Should We Turn Back the Clock on Technology for our Kids?
By Patti Hermes – Parent to Parent
You may or may not have seen this in your travels on the world wide web in recent weeks in the Huffinton Post — Reasons Why Handheld Devices Should Be Banned for Children Under the Age of 12 , by Chris Rowan, a pediatric occupational therapist. Despite her qualifications, and solidly backing up her argument with studies and input from the American Academy of Pediatrics and the Canadian Pediatric Society, you would be hard-pressed to find many supporters of her recommendations. And that’s not even taking into account that an all-out governmental ban would be impossible to enforce, let alone passed through the legislative process.
That’s not surprising, as hand-held devices are many parents’ lifesavers as they hurry through their busy days, ferrying children between activities, and keeping the little ones occupied (as in not whining). We’ve become dependent upon all those apps that were so easy to just download to our phone, and then we hand it off to whichever child is bored and hungry and waiting to go home for a late supper. Am I right?
Who doesn’t hear warnings from their family doctors about screen time, how much and what kinds? But blanket recommendations, and certainly all out bans, are unreasonable. While it’s difficult to know exactly how much time is being spent using technology while your children are in school, even when the entire family is at home, or all together in the car, the hours can add up quickly if not closely monitored. And what about e-books? Do they count as screen time or reading time? It can be so confusing trying to assimilate all these well-meaning guidelines to fit our individual families, let alone our individual kids.
My youngest is still homeschooled, so while he is closely monitored throughout the day, he also has a bit more free time during the school day to pick up an ipod and get his game on while I fix a quick lunch. The upside to that is his latest passion, magic. By the time I have lunch ready, he has a new magic trick almost perfected, curtesy of the great magicians on Youtube. I know some of you will shudder at the thought of allowing youtube during the school day, but it works for us.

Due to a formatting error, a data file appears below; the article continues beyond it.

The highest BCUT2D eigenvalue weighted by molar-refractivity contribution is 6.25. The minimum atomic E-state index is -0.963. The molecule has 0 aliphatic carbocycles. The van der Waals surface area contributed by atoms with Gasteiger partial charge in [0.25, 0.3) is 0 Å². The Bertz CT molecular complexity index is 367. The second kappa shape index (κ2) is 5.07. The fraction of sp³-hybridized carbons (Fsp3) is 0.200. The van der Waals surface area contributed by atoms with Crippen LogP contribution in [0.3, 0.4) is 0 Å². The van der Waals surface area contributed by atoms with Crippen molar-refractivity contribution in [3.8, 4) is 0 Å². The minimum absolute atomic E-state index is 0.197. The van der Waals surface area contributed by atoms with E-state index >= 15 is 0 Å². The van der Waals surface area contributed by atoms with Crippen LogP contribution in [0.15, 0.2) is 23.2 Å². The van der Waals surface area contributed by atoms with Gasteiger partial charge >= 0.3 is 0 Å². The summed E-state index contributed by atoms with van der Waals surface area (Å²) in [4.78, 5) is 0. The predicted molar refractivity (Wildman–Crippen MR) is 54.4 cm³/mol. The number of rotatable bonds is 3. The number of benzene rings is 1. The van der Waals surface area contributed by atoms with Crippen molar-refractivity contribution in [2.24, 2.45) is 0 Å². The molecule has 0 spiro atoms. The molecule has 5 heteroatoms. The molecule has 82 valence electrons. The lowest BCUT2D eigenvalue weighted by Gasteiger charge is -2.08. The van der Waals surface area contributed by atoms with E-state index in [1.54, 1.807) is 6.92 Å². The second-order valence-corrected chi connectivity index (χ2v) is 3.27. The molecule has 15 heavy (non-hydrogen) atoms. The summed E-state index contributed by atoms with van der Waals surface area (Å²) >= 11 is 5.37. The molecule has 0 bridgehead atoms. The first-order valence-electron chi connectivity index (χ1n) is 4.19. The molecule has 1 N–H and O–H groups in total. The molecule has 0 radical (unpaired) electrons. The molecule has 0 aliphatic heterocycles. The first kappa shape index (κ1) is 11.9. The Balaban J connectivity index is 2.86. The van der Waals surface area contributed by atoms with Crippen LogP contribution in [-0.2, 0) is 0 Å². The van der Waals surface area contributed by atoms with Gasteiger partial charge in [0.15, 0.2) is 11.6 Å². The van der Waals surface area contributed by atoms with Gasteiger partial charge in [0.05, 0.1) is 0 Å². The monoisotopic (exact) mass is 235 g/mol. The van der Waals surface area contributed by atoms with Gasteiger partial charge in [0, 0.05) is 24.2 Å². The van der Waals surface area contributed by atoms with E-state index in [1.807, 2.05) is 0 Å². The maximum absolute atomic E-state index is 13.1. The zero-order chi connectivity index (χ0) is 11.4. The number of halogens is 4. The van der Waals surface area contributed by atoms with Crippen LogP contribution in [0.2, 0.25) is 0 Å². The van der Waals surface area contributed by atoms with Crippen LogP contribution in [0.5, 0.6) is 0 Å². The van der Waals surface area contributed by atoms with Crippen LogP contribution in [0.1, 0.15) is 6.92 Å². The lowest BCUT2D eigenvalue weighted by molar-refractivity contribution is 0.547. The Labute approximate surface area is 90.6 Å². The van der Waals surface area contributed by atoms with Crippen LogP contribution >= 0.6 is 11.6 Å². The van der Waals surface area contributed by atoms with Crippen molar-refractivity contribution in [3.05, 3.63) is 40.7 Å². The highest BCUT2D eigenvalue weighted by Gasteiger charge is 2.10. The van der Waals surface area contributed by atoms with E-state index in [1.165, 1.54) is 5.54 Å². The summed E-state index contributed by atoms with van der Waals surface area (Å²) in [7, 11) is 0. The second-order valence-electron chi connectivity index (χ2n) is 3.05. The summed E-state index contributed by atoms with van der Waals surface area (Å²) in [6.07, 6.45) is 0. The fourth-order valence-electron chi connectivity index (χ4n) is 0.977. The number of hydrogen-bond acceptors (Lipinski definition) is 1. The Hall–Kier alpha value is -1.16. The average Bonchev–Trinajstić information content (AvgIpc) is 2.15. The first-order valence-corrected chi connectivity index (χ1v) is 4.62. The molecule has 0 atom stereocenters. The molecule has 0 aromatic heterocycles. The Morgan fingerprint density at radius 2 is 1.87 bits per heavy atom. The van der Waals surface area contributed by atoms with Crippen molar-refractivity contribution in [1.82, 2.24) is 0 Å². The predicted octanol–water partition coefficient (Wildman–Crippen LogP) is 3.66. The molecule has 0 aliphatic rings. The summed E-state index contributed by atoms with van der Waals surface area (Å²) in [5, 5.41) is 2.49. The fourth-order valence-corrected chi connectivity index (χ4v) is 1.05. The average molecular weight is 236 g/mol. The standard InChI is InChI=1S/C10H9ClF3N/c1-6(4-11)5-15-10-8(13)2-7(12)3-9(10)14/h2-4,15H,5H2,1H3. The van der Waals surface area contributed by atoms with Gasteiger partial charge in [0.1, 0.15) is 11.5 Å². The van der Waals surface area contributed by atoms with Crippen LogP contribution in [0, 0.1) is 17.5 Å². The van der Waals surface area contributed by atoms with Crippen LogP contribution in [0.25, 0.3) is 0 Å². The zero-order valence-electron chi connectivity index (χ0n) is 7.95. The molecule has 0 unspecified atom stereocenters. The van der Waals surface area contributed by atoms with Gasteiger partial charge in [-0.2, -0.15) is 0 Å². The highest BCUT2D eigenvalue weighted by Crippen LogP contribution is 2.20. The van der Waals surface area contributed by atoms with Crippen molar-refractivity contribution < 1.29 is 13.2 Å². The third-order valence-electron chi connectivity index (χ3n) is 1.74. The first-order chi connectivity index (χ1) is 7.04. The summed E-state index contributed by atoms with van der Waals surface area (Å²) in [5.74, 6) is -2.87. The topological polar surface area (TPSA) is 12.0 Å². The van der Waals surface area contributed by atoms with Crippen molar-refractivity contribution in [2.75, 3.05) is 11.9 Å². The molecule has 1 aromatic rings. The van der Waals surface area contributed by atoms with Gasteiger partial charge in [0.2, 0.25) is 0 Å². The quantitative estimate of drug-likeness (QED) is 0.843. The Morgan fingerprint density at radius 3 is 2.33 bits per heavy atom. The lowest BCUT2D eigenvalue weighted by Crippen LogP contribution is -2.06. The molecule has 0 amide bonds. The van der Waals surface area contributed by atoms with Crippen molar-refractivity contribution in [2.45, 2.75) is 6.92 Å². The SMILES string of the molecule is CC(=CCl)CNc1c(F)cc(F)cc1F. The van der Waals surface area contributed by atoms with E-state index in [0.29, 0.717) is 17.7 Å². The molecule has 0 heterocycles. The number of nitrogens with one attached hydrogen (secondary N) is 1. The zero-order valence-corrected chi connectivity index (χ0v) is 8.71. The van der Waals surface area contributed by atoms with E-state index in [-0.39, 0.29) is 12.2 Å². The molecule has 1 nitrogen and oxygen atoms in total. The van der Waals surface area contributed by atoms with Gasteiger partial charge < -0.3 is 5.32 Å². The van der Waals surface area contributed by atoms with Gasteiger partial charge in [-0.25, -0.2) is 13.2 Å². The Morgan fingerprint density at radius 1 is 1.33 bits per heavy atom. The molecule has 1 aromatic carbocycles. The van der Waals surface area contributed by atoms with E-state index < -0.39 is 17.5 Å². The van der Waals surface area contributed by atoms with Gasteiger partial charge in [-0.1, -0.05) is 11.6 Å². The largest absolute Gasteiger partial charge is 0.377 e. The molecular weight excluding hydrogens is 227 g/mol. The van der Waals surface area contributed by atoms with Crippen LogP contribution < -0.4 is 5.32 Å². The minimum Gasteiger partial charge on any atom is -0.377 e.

And that’s how parents should handle such advice, just guidelines. Your experiences will vary. Every kid is different, and how they handle their gaming and internet surfing and video and tv watching around all the rest of their daily activities will vary also. Just like the weather. This winter has been so long and so cold, and we’ve been cooped up with our devices for so long, that we’re just bouncing off the walls here, ready to get outside and get some fresh air. If your family seems to have become physically attached to their i-toys, then maybe some parental influence is in order. Take them away, and tell them they can have them back when the streetlights come on.
The most important aspect of all this technology in our families was not even mentioned in the article, and I don’t see much of it in online discussions, either. That is parental modeling. You are your children’s first and best teacher. They see how you interact with your devices, and they will imitate you. You set the guidelines for their behavior, and adjust accordingly. Likewise, keep tabs on your own behavior, how your technology use affects your daily interactions with your family, and adjust accordingly. Moderation is the key, keep it age-appropriate, and specific to your own family situations. And don’t forget to schedule periodic technology vacations. Like going outside to play, and don’t come home until the streetlights come on.
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